Several weeks have already passed, yet it is still impossible to imagine that we lost our dearest colleague and friend, Raul Hernandez-Coss. Raul’s death was too sudden. He was too young, too energetic to leave so early. He was too passionate to rest the work on financial inclusion and remittances behind him.
He was on official travel (on behalf of the government of Mexico) in Bogota, staying at the Hilton, when he developed a headache; he asked the hotel for a doctor, but none was around; he called for emergency help, but the ambulance took two hours to arrive; too late.
Raul was the pioneer on bilateral remittance corridor analysis (BRCA). His work on US-Mexico remittance corridor still serves as a major reference for policy makers in the area of remittances and payment solutions; this was among the first studies to document the nearly 60% fall in average remittance fees from US to Mexico (see chart), which gave hope to the call for reducing remittance fees worldwide, which was first a G8 agenda and now become a G20 agenda. Raul played a leading role organizing the second international conference on remittances and access to finance that the Bank and DFID organized in 2006, one of the two landmark events that shaped the current, expansive global remittances agenda.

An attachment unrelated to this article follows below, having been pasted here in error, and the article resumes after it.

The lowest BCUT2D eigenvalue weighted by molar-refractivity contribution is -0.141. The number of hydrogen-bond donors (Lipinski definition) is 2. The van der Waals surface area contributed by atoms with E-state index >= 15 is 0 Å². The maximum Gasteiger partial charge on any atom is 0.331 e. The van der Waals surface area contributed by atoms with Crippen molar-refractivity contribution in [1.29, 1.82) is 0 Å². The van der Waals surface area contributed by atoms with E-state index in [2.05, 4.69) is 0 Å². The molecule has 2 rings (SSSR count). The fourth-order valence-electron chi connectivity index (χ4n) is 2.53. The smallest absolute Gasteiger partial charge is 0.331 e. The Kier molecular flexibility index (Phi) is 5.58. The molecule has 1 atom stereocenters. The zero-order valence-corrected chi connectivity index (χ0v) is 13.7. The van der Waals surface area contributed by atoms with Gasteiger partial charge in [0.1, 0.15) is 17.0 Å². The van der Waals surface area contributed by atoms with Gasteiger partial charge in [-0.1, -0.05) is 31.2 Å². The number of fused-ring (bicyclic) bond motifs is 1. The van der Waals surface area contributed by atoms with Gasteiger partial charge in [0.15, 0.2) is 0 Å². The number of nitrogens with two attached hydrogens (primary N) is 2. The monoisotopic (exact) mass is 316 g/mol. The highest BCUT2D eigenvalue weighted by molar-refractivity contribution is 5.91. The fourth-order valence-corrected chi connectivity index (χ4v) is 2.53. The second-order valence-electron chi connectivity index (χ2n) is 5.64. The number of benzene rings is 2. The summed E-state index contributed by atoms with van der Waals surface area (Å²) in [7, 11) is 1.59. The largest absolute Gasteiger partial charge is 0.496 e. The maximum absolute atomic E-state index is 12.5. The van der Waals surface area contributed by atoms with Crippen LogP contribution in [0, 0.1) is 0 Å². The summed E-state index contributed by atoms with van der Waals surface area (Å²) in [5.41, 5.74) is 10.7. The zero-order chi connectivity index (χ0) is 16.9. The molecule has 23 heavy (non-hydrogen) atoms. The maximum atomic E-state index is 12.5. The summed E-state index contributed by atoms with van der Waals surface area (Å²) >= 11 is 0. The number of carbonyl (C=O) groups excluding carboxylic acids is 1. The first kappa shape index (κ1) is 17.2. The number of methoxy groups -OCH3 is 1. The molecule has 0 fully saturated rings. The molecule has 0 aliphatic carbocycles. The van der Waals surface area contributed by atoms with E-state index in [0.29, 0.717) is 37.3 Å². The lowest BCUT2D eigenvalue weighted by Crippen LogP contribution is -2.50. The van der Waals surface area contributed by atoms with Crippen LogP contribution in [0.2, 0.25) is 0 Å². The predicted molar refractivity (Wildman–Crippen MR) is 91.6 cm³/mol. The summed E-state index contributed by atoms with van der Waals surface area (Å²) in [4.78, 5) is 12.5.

Source: Raul Hernandez-Coss, US-Mexico Remittance Corridor.
Raul has done so much to advance financial inclusion not only in his home country, Mexico, but also globally. He had a vision, and the passion and dedication to improve the life of the poor and the vulnerable. His dedication to make remittances safe and secure was commendable. He was among the people who told the human story behind remittance transactions and urged the development community to count the cost of long travels that migrants and their relatives often must undertake to send or collect remittances. When he took an external assignment at the CNBV of Mexico as Director General for Access to Finance, he made Mexico a leader and champion in financial inclusion. Raul was a major contributor to the the G20 Global Partnership for Financial Inclusion, in particular as a Data and Measurement Sub-Group Co-Chair.